it’s been a while since I touched topics solely devoted to my beloved Sony DualShock 3 controller, mainly because, well, ViGEm 😁 Trace on ScpToolkit has gone cold for a couple months now but a shard of hope I can present for the community. I will split and port the connection-oriented low-level components within the toolkit to its own respective native Windows drivers, including wireless functionalities.
Connecting the DS3 to a standard PC running Windows via Bluetooth has always been an annoyance because the DS3 lacks a compatible SDP layer. I was thinking a lot about a convenient solution where you can keep your existing Bluetooth software stack so the DS3 can connect side by side to your existing gadgets like keyboard, mouse, headset, you name it. Well, unfortunately this is not possible. Now I very rarely use the phrase “not possible” or “impossible” in tech because as a developer you literally have the power to create and change your (virtual) environment as you please but sometimes you have to accept the limitations of the environment you’re dealing with (Windows in this case).
Thing is, you have the abilities to create Bluetooth profile drivers with tools Microsoft provides you with, but once again the DS3 being a non-standard bastard needs adjustments lower in the stack where you can’t easily hack into without risking stability of other devices.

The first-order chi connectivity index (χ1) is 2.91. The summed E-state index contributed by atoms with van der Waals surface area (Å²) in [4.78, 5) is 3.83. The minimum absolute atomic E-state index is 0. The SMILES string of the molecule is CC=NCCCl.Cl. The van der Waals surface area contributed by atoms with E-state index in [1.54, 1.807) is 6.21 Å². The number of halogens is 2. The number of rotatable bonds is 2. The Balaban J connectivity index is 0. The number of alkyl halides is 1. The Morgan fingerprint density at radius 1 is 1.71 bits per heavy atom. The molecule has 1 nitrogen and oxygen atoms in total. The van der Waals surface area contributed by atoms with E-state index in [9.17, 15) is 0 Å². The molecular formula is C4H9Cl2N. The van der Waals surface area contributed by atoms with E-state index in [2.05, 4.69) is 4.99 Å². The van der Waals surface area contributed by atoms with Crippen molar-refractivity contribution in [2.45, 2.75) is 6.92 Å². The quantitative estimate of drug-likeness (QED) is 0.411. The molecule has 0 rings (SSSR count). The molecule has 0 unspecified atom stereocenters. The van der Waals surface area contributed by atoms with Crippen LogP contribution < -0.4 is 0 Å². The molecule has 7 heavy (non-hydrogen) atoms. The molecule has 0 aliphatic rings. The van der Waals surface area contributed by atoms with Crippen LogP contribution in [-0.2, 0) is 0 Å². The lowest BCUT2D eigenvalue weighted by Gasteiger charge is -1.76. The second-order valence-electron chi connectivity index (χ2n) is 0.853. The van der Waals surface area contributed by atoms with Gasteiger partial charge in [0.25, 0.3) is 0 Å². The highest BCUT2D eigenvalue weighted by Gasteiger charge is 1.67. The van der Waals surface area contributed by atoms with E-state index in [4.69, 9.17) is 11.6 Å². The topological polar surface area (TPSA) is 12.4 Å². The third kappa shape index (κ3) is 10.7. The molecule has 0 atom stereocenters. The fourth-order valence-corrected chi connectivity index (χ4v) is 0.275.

I’ve decided that the best solution is the existing design of sacrificing a dedicated Bluetooth host dongle for the entire purpose of communicating with the DS3, but as a real driver. But a user-mode driver this time! This has several advantages over a kernel-mode function driver:
- Faster development due to easier testing and debugging
- An uncaught error only crashes a process and not the entire system
- Increased security; no more kernel privileges needed
- Faster and easier signing process
But it’s only fair to also mention the cons:
- UMDF 2 requires at least Windows 8.1 (thanks, Microsoft 😑)
- No kernel-mode features like spawning children (PDOs)
- Slightly but probably unnoticeable less performance
Now I know I’m getting hate for ignoring the still popular Windows 7 demographic but hear me out: a driver written for UMDF 2 can be be ported to a Windows 7 (or even older) compatible KMDF driver at any time. So once I’m finished I might consider going the extra mile and building and releasing it for Windows 7 too. Time will tell, as always 😋
Have a nice day,
PS: last but not least: the project repository 😀